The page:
If Google is allowed to proceed with this merger, it will also obtain a dominant gateway position over the other main type of online advertising – non-search ads. Today Google and DoubleClick are the two largest competitors in this area. Combined, Google will account for nearly 80 percent of all spending on non-search ads.

If Google and DoubleClick are allowed to merge, Google will become the overwhelmingly dominant pipeline for all forms of online advertising.

As for the privacy implications Smith breaks out the fear of Google theme.

Online ads are served based on user data. As consumers we give up this data – though often without knowing it – in exchange for access to free content and services. Today, it’s generally believed that Google and DoubleClick have amassed the two largest databases of online user data in the world.

This country doesn’t permit a phone company to listen to what you say and use that information to target ads. The computer industry doesn’t permit a software company to record what you type and use that information to target ads. Yet with this merger, Google seeks to record almost everything you see and do on the Internet and use that information to target ads. One question is whether this merger will create a whole new meaning to the term “being googled.”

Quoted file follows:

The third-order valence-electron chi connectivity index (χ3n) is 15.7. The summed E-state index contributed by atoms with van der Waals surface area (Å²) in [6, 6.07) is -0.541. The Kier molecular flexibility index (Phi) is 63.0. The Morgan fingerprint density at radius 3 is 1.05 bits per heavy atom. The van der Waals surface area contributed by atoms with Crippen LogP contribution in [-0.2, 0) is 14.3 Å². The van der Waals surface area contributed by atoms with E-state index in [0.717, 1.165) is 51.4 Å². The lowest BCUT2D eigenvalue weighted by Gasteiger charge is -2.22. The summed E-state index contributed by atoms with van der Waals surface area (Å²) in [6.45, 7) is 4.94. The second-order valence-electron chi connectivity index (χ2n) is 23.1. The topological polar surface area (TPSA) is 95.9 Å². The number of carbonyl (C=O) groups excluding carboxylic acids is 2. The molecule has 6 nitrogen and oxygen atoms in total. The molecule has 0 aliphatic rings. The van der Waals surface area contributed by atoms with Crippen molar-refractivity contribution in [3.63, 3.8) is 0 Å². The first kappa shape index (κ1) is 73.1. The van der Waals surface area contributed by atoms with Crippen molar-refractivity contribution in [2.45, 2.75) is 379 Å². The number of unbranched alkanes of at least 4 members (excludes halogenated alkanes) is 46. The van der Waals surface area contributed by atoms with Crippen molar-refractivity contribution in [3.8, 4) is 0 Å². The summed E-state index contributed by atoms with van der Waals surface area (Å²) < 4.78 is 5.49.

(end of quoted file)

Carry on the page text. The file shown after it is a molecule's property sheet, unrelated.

These privacy issues have antitrust consequences. Given the nature and economics of online advertising, this concentration of user information means that no other company will be able to target ads as profitably. It will substantially reduce the ability of others to compete.

Google obviously begs to differ:

David Drummond, Google's chief legal officer, says there's plenty of competition.

We believe that by combining our advertising network with DoubleClick’s display ad serving products, and by investing resources in the display ad business, we will be able to help publishers and advertisers generate more revenue, which will fuel the creation of even more rich and diverse content on the Internet.